It’s been so long that I had to check my notes for when I last went to a live opera. According to my records, I went to The Marriage of Figaro and The Taming of the Shrew the same week as our hapless PM announced that we can “turn the tide of coronavirus” in 12 weeks. Well, that was March 2020 and here we are in November 2021. My review stated that “I braved the tram armed only with a bottle of hand sanitiser and a medicinal flask of gin”. This year, I added a mask to my armoury. But even during a crowded rush hour service to Salford’s Media City, I seemed to be one of the few to bother.
Despite my paranoia, it was well worth the trip. I can’t express what pure joy it was to be in a theatre again full of expectant anticipation for the curtain to rise on Bizet’s Carmen at The Lowry. In all my years as an opera correspondent (checks notes again…eight), I have never seen it before, even though it is probably the most famous opera in the world (please don’t tell anyone at the OperaWatch offices or I’ll have my licence revoked). You could almost touch the excitement. I was so overwhelmed that I actually cried during the second aria for no good reason other than because I was there.
It is Opera North’s first production of Carmen in 10 years, which might go some way to explaining why I hadn’t seen it. And what a glorious, funny, rude and moving production it was. It tells the tragic tale of Carmen (Chrystal E Williams), part exotic dancer, good time girl and gangster’s moll but, above all, a stunning seductress. She focuses her wiles on soldier Don Jose (Erin Caves) who is being drawn back to his home village by a letter from his mother delivered by the heavily pregnant Micaela (Camila Titinger).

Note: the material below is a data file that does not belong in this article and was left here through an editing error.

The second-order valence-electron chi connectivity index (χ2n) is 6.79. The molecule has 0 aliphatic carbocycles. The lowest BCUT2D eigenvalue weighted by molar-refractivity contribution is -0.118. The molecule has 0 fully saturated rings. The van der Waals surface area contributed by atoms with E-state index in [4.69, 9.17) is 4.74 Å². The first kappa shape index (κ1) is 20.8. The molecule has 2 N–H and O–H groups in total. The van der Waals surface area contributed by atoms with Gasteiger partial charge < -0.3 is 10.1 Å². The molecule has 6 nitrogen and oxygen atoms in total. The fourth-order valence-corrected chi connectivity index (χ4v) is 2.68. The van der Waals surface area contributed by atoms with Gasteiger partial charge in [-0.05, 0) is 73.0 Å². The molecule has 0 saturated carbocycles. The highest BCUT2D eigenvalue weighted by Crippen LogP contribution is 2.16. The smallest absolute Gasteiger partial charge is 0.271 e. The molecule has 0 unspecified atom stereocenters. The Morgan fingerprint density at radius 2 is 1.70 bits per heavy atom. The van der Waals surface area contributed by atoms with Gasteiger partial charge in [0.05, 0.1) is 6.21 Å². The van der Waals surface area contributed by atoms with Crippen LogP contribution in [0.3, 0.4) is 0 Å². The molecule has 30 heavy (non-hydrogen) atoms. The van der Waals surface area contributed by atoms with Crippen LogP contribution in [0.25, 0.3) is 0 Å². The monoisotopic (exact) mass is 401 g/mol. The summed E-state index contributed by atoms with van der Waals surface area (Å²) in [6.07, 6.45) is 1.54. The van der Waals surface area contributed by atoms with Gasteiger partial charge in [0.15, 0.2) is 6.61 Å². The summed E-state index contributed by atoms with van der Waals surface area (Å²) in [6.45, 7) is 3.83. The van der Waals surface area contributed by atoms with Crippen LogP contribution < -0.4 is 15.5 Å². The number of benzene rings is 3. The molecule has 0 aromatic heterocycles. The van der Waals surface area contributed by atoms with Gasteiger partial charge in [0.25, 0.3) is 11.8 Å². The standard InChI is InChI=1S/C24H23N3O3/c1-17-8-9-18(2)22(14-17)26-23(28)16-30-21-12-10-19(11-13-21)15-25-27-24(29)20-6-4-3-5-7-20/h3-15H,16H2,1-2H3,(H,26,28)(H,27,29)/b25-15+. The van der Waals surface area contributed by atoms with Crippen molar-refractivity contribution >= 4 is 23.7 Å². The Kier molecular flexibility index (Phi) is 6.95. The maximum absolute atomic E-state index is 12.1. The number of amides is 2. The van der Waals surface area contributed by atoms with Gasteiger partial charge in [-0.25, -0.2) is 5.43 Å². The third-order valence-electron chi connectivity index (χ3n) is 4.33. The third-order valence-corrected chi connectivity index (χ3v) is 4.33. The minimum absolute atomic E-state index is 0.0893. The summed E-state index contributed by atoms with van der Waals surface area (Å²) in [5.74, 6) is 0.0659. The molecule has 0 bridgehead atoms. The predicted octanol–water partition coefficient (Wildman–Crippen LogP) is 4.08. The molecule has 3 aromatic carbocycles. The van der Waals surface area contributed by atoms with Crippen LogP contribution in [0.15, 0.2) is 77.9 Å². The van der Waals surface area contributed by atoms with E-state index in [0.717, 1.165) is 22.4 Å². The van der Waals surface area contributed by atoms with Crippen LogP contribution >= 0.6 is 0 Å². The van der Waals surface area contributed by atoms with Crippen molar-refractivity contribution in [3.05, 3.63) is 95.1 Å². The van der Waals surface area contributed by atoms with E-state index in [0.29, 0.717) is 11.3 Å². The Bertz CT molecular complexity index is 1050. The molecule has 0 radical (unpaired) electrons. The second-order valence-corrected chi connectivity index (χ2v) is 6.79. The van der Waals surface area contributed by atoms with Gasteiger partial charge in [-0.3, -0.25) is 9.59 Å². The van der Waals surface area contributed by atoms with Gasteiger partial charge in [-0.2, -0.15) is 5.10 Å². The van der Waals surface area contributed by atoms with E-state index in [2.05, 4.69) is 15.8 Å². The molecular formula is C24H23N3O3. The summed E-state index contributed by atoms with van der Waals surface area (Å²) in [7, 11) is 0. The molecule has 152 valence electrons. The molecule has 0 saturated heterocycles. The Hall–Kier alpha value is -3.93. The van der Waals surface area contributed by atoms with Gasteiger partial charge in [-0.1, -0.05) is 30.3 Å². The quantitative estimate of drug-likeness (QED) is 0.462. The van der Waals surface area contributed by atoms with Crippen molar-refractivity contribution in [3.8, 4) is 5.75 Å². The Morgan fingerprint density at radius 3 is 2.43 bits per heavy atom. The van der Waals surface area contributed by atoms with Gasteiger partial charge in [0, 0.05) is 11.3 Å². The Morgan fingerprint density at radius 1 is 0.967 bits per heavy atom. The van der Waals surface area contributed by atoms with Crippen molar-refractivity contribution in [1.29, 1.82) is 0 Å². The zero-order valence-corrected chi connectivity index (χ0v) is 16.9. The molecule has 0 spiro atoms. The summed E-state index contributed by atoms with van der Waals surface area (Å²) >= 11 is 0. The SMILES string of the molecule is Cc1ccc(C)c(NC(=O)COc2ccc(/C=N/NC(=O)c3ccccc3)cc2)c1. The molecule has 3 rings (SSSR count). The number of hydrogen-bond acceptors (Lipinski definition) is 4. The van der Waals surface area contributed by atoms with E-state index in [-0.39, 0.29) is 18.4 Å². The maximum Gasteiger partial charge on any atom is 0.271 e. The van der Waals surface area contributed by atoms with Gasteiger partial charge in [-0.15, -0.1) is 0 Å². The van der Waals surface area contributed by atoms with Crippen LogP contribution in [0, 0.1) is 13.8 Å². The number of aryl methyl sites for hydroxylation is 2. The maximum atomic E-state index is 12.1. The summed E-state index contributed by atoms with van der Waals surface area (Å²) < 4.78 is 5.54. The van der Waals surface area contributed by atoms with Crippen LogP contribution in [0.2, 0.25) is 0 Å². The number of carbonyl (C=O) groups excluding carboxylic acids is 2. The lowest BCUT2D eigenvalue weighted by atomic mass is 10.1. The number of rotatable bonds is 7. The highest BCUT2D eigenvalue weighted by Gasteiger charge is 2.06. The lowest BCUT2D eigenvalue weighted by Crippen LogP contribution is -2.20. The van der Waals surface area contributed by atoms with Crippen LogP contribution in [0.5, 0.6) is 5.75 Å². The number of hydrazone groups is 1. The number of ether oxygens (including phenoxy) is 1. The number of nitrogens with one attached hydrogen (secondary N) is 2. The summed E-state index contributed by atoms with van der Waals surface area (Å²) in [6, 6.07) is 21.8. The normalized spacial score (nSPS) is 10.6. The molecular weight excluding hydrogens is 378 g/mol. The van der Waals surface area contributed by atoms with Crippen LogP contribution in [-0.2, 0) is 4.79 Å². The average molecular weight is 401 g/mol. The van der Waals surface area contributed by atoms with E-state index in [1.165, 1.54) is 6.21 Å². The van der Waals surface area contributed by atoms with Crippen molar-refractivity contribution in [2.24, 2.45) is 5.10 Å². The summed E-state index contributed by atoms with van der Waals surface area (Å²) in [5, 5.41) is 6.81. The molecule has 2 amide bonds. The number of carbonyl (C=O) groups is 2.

While I was convinced by Caves’ performance as a romantic lead from the beginning, I was slightly distracted by his loose-fitting army uniform, which reminded me of Private Duane Doberman. To cut a complex operatic narrative short, Don Jose is booted out of the army for his love of Carmen who, in the meantime, has switched her affections to toreador and part-time Elvis impersonator, Escamillo (Phillip Rhodes). Don Jose loses the love of Carmen to Escamillo, I mean who could resist the wiles of an Elvis impersonator? Well, apparently not Don Jose who kills Carmen in a fit of jealous rage.
This was a fantastic performance by all involved, not least Williams who made her Opera North debut in the title role. Beautiful and sexy, she sung powerfully to inhabit her vibrant, tragic spirit. Her Habanera, the most famous aria from the opera, was stunning. Caves and Rhodes as Don Jose and Escamillo both sang with a committed machismo that would lead ultimately to her death.
There are a few final mentions, including set designer Colin Richmond whose giant neon ‘girls’ sign held the mise-en-scène together. The line dancing children were a genuine unexpected treat as was the Amy Winehouse lookalike bar owner, Lillas Pastia (Nando Messias), whose transformation from the late singer to a rhinestone cowboy took my breath away. To everyone involved in this wondrous production, I want to say thank you and bravo in these difficult times. Please don’t ever go away again.
By Robert Hamilton, Opera Correspondent